Another advantage of the apparatus is that it is capable of measuring multiple Avalanche Photo Diodes with a single temperature equilibration. The apparatus consists of sockets that can hold multiple Avalanche Photo Diodes that allows measurements of the multiple Avalanche Photo Diodes at each temperature point. The apparatus reduces the temperature equilibrium time and diode mounting time in using a single diode test chamber to sequentially test multiple diodes.
Yet another advantage of this apparatus is, all the measurements at each and every temperature points on each any every APD inside the test chamber are made automatically, controlled by the software system installed in the control system. And all of the measurement results are automatically recorded in the control unit. Once the apparatus is properly set up, it can be easily used in the calibration for a big number of avalanche photo diodes.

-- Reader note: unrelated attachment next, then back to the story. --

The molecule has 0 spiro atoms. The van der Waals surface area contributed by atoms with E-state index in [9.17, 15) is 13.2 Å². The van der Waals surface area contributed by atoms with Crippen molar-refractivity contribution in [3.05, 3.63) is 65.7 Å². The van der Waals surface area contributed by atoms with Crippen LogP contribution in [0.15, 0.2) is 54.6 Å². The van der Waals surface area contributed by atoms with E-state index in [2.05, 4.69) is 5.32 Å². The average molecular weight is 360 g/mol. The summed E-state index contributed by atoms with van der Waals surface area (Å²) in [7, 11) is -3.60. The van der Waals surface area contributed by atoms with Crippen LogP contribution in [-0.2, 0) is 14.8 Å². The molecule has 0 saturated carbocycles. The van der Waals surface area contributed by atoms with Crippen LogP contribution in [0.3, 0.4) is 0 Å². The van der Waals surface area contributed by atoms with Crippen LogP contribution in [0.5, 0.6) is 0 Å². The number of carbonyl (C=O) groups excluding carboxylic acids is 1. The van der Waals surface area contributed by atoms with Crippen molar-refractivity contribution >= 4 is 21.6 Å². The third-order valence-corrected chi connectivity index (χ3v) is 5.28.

Finally, although the number eight has been used as an example in the discussion for the total number of Avalanche Photo Diodes tested in the apparatus, the discussion should not be limited to only eight. The apparatus can be expanded to measure any number of Avalanche Photo Diodes within the physical limit of the hosting unit and the test chamber. To make a full use of the decoder for the channel selection signals, it is better to make the number of Avalanche Photo Diodes in the test 2n where n is a digital number.
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|U.S. Classification||250/238, 250/214.00C|
|Cooperative Classification||G01J2001/4466, G01J1/0418, G01J1/04, G01J1/08, G01R31/2635, G01J1/02, G01J1/0252, G01R31/2642|
|European Classification||G01J1/02N, G01J1/04B3, G01J1/02, G01J1/04, G01J1/08|